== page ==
Safest way to splice xmas candle lite ?

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Old 12-13-09, 06:36 AM
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Safest way to splice xmas candle lite ?

Have a about 40 yr old simple window xmas candle which plugs into regular 120v outlet. Uses simple single screwin xmas bulb lite.
The wire is cut/frayed in middle of the 5 feet cord.

Wire/cord has two wires actually molded of course together into one rubber coated wire/cord and connects into old-style 2 prong plug (both with same small size plug blades (not the newer one big and othe small blade plug)) and not a newer 3 prong plug type.

Can I just skin off inch or two of the wires and then twist and re-connect up and wrap some electrical tape around the splice and be ok and safe to touch and never get a shock ?

How about using some sticky rubber butyl tape also ? Safe?
Could even some silicone or waterproof caulking be used to sorta reform a rubberlike coating all around the wire splice ?
Is caulking safe from not conducting electricity ?

Or is it better/safer to use solder to make the connection and also wrap that up in electrical tape ?
What does diff does soldering vs elect taping do for any elec connection ?

What is diff between using plastic elec twist-on special sized caps vs wrapping elec tape ?

Side ? - what how does static electricity affect touching a plugged in elect device like a simple xmas window candle like above ? Any affect at all ?
House is very dry all winter and with wallwall carpetting - get lots of static shocks touching metal stuff things.

( I did actually buy a brand new one of these plugin xmas candle (to be safer)(actually still make them) to replace this one - but still like to fix the old one and intersted to understand my questions above)
 
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Old 12-13-09, 07:13 AM
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The safest way is to throw it away Sorry but if you really want to do it you should use solder and heatshrink tubing of the appropriate size for the wire and shrink it with a heat gun (Takes like 10-15 secs or a hair dryer which will take like 1-1:30 Minutes as they are not as hot as a heat gun) you will have to cut it in half where the damaged section is make sure to remove all of the damaged cord. If the cord is not polarized you will just splice the two wires back together but if it polarized you will want the ribbed side of the cord to go to the screw shell so splice both ribbed parts back together and the flat non-ribbed goes to the center contact in the lamp and the same with splicing it actually you should do the ribbed to ribbed and the flat to the flat no matter if polarized or not (As that will make it not look like a hack job and I think is easier to maintain polarity if you actuality want to plug it in the proper way) Ribbed wire is the neutral and should go to the wide slot on the outlet the flat/non-ribbed is the hot and goes to the smaller slot on the outlet
and you cannot use electrical tape because as the years pass it will become stickey and fall off and the cord will be exposed so get some good quality heat shrink tubing of the right size and use that and remember to put it on before you solder or you will have to undue your connections (Yes I have done that more then once)
 
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Old 12-13-09, 07:41 AM
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For all the time and effort it really would be safer and probably cheaper to throw the old one away.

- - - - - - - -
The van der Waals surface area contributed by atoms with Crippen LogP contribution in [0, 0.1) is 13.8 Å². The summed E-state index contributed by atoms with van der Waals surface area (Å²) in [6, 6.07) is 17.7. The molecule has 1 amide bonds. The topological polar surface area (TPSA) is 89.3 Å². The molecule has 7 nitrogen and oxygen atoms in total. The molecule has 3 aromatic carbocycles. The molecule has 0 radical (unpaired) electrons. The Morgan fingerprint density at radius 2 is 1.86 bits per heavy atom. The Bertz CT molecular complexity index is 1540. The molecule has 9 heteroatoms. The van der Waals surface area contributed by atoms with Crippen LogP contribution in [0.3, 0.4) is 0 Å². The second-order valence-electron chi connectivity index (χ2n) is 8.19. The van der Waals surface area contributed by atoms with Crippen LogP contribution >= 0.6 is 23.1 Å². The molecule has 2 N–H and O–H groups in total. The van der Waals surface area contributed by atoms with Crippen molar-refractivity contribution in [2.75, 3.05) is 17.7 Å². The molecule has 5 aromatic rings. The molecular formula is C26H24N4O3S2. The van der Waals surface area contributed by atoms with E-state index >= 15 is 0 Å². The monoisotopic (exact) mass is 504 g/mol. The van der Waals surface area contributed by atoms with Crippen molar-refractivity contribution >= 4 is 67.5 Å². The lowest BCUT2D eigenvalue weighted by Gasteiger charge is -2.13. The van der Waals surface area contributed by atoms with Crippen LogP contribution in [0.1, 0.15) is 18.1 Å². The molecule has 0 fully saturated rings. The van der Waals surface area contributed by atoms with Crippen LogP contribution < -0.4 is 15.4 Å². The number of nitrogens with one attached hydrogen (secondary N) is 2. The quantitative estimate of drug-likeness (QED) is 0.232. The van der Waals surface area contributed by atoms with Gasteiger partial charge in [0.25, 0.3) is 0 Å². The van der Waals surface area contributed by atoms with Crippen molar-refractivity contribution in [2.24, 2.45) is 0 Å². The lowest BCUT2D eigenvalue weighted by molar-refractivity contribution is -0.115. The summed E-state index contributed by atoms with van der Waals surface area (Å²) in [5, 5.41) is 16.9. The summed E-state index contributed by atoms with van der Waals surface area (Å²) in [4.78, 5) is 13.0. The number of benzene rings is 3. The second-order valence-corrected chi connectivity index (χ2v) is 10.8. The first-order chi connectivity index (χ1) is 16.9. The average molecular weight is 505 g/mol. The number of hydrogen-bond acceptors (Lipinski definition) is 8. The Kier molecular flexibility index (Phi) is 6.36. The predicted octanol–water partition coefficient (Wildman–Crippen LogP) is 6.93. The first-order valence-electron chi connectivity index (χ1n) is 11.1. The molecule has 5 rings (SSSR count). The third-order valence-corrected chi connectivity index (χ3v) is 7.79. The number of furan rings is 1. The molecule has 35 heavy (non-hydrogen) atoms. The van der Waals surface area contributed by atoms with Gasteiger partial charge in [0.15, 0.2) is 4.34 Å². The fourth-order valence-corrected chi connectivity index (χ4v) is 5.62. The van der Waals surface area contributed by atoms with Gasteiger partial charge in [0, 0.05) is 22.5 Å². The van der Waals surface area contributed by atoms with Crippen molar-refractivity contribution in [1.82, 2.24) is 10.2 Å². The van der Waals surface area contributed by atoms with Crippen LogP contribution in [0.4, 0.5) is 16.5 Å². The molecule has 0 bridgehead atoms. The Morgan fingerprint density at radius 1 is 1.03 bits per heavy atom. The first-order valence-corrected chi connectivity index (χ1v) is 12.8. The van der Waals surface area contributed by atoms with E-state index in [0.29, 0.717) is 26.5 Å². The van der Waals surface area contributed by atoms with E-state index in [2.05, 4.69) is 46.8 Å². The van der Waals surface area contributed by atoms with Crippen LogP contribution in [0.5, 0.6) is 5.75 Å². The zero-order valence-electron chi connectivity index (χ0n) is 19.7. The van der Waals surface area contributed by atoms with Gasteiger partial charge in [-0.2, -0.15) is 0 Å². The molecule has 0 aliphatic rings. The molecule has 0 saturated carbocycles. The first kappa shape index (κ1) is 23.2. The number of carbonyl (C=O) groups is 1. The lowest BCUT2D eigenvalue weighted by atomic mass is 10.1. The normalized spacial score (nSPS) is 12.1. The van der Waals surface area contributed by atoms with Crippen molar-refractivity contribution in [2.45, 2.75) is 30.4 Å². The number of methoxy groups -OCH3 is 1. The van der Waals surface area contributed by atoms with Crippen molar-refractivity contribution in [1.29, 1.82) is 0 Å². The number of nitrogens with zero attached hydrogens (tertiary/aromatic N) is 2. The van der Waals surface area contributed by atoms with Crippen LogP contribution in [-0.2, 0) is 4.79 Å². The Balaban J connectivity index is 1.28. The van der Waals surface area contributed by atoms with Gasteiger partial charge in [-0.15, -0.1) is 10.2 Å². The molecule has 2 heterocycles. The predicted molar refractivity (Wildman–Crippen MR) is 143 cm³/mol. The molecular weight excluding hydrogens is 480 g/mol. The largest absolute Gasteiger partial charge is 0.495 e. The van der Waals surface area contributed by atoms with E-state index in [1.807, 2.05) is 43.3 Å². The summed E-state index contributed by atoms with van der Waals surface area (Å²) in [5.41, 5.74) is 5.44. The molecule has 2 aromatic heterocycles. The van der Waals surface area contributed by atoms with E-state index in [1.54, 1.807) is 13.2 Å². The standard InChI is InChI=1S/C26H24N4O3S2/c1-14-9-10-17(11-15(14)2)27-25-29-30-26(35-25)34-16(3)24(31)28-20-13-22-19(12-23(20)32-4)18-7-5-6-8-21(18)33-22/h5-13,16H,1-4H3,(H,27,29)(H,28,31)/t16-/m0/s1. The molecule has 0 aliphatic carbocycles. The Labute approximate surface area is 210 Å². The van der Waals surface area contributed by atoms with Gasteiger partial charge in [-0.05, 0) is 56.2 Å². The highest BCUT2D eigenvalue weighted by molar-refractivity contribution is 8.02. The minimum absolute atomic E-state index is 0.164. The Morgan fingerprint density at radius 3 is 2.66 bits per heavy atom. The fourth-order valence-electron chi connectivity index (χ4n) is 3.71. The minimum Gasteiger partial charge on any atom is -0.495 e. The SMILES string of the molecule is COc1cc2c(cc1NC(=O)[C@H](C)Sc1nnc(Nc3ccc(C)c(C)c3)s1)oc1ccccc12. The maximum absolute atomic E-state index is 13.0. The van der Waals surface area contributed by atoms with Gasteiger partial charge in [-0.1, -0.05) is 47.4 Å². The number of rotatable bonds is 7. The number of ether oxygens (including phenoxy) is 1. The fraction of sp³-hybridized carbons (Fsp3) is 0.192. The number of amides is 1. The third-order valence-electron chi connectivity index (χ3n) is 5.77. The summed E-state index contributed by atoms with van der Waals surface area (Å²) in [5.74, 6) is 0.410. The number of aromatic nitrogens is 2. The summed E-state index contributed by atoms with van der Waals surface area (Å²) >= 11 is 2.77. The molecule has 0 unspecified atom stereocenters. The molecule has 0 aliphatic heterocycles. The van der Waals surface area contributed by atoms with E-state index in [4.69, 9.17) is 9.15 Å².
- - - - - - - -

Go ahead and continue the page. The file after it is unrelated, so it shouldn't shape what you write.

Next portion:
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Old 12-13-09, 08:41 AM
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So soldering is best?

Yeh know using a new one is best -
But just in general to my splicing/safety/elec questions
even if not pertains to this xmas candle thing
My other questions ?
--
What is purpose of soldering really ?
Does type of elec tape or maybe such as rubber butyl waterproof tape make diff ? better or worse ?

What about use of the elec screw on type caps vs soldering and taping ?
What does elec code say about using elec tape to tape up wires ? Allowable ?

Also this xmas candle lite NOT have the 2 diff size blades on the plug - it is older with 2 small equal size blades and so is mots of the 50+ yr old house outlets.
So I guess there is no polarity issues then ?
Thanks
 
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Old 12-13-09, 09:14 AM
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So I guess there is no polarity issues then ?
There has always been a safety issue. It just took a while for it to be addressed with polarized plugs so the the threaded metal shell of the lamp holder is neutral. This helps prevents a shock should someone who is also touching a ground touch the lamp holder shell or the metal base of the bulb while removing the bulb.
 
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Old 12-13-09, 03:45 PM
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Same for overhead lite sockets ?

So the polarity thing - which I dont have in any of original house's wall outlets - since have the plain simple equalsize 2 blade outlets....

Does similar thing hold true for things like ceiling or overhead lite sockets with their associated screw in lite bulbs ?
And things like bathroom fans or bedroom ceiling overhead fans (dont have to unscrew/screw lite bulbes in them but ..) ?

I assume it does not matter really whether the lite bulb is gettting elec from a plugged in wall socket or a permanent wired ceiling lite socket, right ?

Thanks
 
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Old 12-13-09, 04:30 PM
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The bulb will work either way. It is a safety issue and tries to minimize the chance of touching a metal part and receiving a shock.
 
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